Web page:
At the SDS Convention in 1967, women were still saying such integrationist things as "The struggle for the liberation of women must be part of the larger fight for freedom." Many Movement women still are. But members of groups like the Southern Student Organizing Committee and New York Radical Women (a loose coalition of various radical groups whose representatives meet once a month) withdrew to start concentrating on their own problems. They couldn't become black or risk jail by burning their draft cards, but they could change society from the bottom up by radicalizing (engaging with basic truth) the consciousness of women; by going into the streets on such women's issues as abortion, free childcare centers, and a final break with the 19th-century definition of females as sex objects whose main function is to service men and their children.
All this happened not so much by organization as contagion. What has come to be known in the last two years or so as the Women's Liberation Movement (WLM) is no more pin-downable than the Black Power Movement; maybe less so, because white groups tend to be less structured, more skittish about leadership than black ones. Nonetheless, when the WLM had its first national conference last fall, women from 20 states and Canada showed up on a month's notice. A newsletter, Voice of the Women's Liberation Movement, is published in Chicago. WLM-minded groups are springing up on dozens of campuses where they add special student concerns to their activities: professors who assume women aren't "serious" about careers; advisers who pressure girls toward marriage or traditionally feminine jobs (would-be Negro doctors are told to be veterinarians, would-be women doctors are told to be nurses), and faculties or administrations where few or no women are honored in authority.
In New York, WITCH is probably the most colorful outcropping of the WLM. It got started when women supporters of men being investigated by the House Un-American Activities Committee decided that a witch-hunt should have witches, and dressed up for HUAC hearings accordingly. (In the words of WITCH, "We are WITCH. We are WOMAN. We are LIBERATION. WE are WE. The hidden history of women's liberation began with witches and gypsies . . . the oldest guerrillas and resistance fighters, the first practicing abortionists and distributors of contraceptive herbs. WITCH implies the destruction of passivity, consumerism and commodity fetishism . . . the routine of daily life is the theatre of struggle.") It was the Witch Guerrilla Theatre that hexed Wall Street, and later, as part of a technique called "violating the reality structure," it "freaked out at a Wellesley Alumnae Fund-raising Bridge Party."
Quieter groups seem to be forming everywhere, from the New Women in Manhattan to The Feminists in Oceanside. Redstockings, the most publically active at the moment, has recapitulated the whole WLM in its short history. Women activists rebelled against their subordinate position, but still tried to work within the Movement until a peace-and-liberation protest at Nixon's Inaugural, where girls spoke and were booed by their own fellow radicals. After that moment of truth, they reformed as part of "an independent revolutionary movement, potentially representing half the population. We intend to make our own analysis of the system . . . Although we may cooperate with radical men on matters of common concern . . . our demand for freedom involves not only the overthrow of capitalism, but the destruction of the patriarchal system."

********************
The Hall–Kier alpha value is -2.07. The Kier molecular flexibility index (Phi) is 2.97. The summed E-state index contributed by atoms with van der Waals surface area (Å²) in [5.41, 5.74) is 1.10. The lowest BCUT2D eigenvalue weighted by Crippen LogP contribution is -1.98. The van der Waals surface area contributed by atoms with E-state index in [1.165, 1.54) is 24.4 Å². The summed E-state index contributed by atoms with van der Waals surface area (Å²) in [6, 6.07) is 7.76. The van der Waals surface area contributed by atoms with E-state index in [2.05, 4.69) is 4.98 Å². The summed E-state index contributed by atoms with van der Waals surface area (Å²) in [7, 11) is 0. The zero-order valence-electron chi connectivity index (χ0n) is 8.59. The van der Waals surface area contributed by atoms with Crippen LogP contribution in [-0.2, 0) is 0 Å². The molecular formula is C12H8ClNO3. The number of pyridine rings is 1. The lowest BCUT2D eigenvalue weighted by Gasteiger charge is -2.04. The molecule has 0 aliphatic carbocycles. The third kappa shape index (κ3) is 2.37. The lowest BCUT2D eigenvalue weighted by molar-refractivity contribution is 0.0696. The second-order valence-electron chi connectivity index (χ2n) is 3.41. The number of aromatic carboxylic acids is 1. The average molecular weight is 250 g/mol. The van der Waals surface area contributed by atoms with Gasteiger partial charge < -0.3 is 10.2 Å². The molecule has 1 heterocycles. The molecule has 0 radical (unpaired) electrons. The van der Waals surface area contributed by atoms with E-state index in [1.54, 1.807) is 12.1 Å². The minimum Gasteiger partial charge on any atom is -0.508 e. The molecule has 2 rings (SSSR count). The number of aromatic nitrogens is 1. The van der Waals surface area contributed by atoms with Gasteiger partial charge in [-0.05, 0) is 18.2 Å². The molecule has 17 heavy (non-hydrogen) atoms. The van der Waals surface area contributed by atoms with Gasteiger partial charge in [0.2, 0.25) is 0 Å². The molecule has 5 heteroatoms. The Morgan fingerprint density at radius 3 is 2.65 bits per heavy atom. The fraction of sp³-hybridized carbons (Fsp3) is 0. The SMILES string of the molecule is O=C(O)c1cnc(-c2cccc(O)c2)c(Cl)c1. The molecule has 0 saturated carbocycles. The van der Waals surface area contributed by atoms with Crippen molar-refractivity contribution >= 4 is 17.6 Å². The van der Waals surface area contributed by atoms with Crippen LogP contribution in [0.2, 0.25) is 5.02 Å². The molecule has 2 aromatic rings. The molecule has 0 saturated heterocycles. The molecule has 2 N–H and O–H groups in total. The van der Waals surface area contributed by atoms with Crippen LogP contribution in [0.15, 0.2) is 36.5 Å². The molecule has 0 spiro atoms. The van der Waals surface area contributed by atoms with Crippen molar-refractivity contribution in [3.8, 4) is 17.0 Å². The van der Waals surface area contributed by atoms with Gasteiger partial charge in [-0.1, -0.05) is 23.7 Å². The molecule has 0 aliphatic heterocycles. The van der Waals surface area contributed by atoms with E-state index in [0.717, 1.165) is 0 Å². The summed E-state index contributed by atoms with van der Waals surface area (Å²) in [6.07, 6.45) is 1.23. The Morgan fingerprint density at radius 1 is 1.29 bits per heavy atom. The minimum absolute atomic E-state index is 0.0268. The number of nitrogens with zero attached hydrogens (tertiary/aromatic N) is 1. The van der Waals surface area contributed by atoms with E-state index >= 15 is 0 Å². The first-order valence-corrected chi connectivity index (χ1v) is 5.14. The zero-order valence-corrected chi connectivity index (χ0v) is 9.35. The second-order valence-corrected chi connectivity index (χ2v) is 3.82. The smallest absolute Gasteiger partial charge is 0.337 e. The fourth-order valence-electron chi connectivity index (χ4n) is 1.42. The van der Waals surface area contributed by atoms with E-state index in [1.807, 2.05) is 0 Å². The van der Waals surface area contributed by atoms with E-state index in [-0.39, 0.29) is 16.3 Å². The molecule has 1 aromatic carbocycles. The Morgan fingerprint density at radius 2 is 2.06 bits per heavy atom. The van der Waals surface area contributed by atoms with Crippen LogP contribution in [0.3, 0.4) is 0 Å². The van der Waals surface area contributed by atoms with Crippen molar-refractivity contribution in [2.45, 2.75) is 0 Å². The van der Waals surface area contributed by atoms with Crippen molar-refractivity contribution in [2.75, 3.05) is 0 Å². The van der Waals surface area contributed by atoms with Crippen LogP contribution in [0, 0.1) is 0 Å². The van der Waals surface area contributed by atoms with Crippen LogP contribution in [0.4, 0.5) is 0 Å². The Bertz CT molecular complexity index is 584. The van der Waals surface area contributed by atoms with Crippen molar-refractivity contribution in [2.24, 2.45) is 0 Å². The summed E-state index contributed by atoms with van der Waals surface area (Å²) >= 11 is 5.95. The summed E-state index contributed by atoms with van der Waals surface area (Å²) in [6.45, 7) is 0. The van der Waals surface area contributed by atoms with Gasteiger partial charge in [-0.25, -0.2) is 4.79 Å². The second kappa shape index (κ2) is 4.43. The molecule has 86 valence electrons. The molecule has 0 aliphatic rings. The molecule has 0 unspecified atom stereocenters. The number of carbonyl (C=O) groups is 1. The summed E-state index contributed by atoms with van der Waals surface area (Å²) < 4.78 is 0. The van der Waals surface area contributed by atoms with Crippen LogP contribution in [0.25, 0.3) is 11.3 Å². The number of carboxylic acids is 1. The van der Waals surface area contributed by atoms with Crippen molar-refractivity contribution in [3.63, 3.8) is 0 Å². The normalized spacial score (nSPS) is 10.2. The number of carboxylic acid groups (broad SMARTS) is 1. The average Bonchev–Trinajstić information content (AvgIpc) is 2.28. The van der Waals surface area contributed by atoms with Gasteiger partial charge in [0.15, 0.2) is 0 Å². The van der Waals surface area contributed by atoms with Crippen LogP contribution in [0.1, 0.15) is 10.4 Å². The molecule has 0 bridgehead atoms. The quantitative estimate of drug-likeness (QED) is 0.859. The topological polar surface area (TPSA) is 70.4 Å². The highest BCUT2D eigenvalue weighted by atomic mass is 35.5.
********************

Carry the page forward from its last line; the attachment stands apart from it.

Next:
If all this sounds far-out, Utopian, elitist, unnecessary or otherwise unlikely to be the next big thing in revolutions, consider two facts: 1) the WLM is growing so rapidly that even its most cheerful proselytizers are surprised, spreading not only along the infra-structure of the existing co-ed Movement, but into a political territory where anti-Vietnam petitions have rarely been seen; and 2) there are a couple of mass movements, from highly organized through just restless, that the WLM might merge with, becoming sort of a revolutionary vanguard.
The older, middle-class women come first, the ones who tried hard to play subordinate roles in the suburbs according to the post-war-baby-boom-women's magazine idyll but found Something Missing. Betty Friedan, who explained their plight clearly and compassionately in The Feminine Mystique, named that Something: rewarding work. But when these women went out to find jobs, they found a lot of home-truths instead.
For instance, there is hardly a hierarchy in the country—business, union, government, educational, religious, whatever—that doesn't discriminate against women above the secretarial level. Women with some college education earn less than men who get as far as the eighth grade. The median income of white women employed full time is less than that of white men and Negro men. The gap between women's pay and men's pay gets greater every year, even though the number of women in the labor force increases (they are now a third of all workers). Forty-three states have "protection legislation" limiting the hours and place a woman can work; legislation that is, as Governor Rockefeller admitted last year, "more often protective of men." The subtler, psychological punishments for stepping out of woman's traditional "service" role are considerable. (Being called "unfeminine," "a bad mother" or "a castrating woman," to name a traditional few.) And, to top it all off, the problem of servants or child care often proves insurmountable after others are solved.